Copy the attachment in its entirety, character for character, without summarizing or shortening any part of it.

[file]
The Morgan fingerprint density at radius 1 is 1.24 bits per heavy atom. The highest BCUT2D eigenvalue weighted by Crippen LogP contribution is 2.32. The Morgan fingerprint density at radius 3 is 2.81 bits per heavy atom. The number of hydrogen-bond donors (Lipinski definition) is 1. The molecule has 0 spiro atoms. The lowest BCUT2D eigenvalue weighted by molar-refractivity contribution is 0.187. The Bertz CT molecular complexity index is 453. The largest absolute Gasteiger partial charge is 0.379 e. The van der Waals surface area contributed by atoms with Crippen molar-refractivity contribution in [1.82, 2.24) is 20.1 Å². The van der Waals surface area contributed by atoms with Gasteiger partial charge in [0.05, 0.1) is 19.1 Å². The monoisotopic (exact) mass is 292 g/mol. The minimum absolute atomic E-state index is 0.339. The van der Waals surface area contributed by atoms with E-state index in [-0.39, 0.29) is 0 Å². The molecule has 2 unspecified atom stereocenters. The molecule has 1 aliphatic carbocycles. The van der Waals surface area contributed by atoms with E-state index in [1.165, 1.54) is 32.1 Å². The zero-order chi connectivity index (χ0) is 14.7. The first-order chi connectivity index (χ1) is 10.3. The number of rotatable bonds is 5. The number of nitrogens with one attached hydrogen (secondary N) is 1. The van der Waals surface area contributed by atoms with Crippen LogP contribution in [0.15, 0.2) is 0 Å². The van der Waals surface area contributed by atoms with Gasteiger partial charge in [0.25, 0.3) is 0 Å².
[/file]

The Morgan fingerprint density at radius 1 is 1.24 bits per heavy atom. The highest BCUT2D eigenvalue weighted by Crippen LogP contribution is 2.32. The Morgan fingerprint density at radius 3 is 2.81 bits per heavy atom. The number of hydrogen-bond donors (Lipinski definition) is 1. The molecule has 0 spiro atoms. The lowest BCUT2D eigenvalue weighted by molar-refractivity contribution is 0.187. The Bertz CT molecular complexity index is 453. The largest absolute Gasteiger partial charge is 0.379 e. The van der Waals surface area contributed by atoms with Crippen molar-refractivity contribution in [1.82, 2.24) is 20.1 Å². The van der Waals surface area contributed by atoms with Gasteiger partial charge in [0.05, 0.1) is 19.1 Å². The monoisotopic (exact) mass is 292 g/mol. The minimum absolute atomic E-state index is 0.339. The van der Waals surface area contributed by atoms with E-state index in [-0.39, 0.29) is 0 Å². The molecule has 2 unspecified atom stereocenters. The molecule has 1 aliphatic carbocycles. The van der Waals surface area contributed by atoms with E-state index in [1.165, 1.54) is 32.1 Å². The zero-order chi connectivity index (χ0) is 14.7. The first-order chi connectivity index (χ1) is 10.3. The number of rotatable bonds is 5. The number of nitrogens with one attached hydrogen (secondary N) is 1. The van der Waals surface area contributed by atoms with Crippen LogP contribution in [0.15, 0.2) is 0 Å². The van der Waals surface area contributed by atoms with Gasteiger partial charge in [0.25, 0.3) is 0 Å².